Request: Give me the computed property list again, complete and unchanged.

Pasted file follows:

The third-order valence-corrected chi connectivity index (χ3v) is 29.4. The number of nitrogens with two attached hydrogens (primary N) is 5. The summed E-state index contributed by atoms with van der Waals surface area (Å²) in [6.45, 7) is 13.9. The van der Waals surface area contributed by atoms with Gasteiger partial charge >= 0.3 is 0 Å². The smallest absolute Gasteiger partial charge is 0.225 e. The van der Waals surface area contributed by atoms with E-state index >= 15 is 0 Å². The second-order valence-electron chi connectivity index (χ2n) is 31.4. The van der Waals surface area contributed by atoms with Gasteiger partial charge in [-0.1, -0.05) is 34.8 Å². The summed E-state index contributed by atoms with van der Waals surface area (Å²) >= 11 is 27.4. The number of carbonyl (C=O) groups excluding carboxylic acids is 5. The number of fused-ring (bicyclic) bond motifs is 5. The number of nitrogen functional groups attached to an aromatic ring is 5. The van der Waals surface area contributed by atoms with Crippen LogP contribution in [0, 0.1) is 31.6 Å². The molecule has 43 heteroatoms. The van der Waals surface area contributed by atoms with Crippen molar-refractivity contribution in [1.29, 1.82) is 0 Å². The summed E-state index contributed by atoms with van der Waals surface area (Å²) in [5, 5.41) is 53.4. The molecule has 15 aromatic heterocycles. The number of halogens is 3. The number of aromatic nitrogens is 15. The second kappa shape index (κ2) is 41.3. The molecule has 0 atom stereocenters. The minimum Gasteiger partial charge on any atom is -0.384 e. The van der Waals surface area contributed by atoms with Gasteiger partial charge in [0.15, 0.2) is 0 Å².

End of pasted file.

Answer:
The third-order valence-corrected chi connectivity index (χ3v) is 29.4. The number of nitrogens with two attached hydrogens (primary N) is 5. The summed E-state index contributed by atoms with van der Waals surface area (Å²) in [6.45, 7) is 13.9. The van der Waals surface area contributed by atoms with Gasteiger partial charge >= 0.3 is 0 Å². The smallest absolute Gasteiger partial charge is 0.225 e. The van der Waals surface area contributed by atoms with E-state index >= 15 is 0 Å². The second-order valence-electron chi connectivity index (χ2n) is 31.4. The van der Waals surface area contributed by atoms with Gasteiger partial charge in [-0.1, -0.05) is 34.8 Å². The summed E-state index contributed by atoms with van der Waals surface area (Å²) >= 11 is 27.4. The number of carbonyl (C=O) groups excluding carboxylic acids is 5. The number of fused-ring (bicyclic) bond motifs is 5. The number of nitrogen functional groups attached to an aromatic ring is 5. The van der Waals surface area contributed by atoms with Crippen LogP contribution in [0, 0.1) is 31.6 Å². The molecule has 43 heteroatoms. The van der Waals surface area contributed by atoms with Crippen molar-refractivity contribution in [1.29, 1.82) is 0 Å². The summed E-state index contributed by atoms with van der Waals surface area (Å²) in [5, 5.41) is 53.4. The molecule has 15 aromatic heterocycles. The number of halogens is 3. The number of aromatic nitrogens is 15. The second kappa shape index (κ2) is 41.3. The molecule has 0 atom stereocenters. The minimum Gasteiger partial charge on any atom is -0.384 e. The van der Waals surface area contributed by atoms with Gasteiger partial charge in [0.15, 0.2) is 0 Å².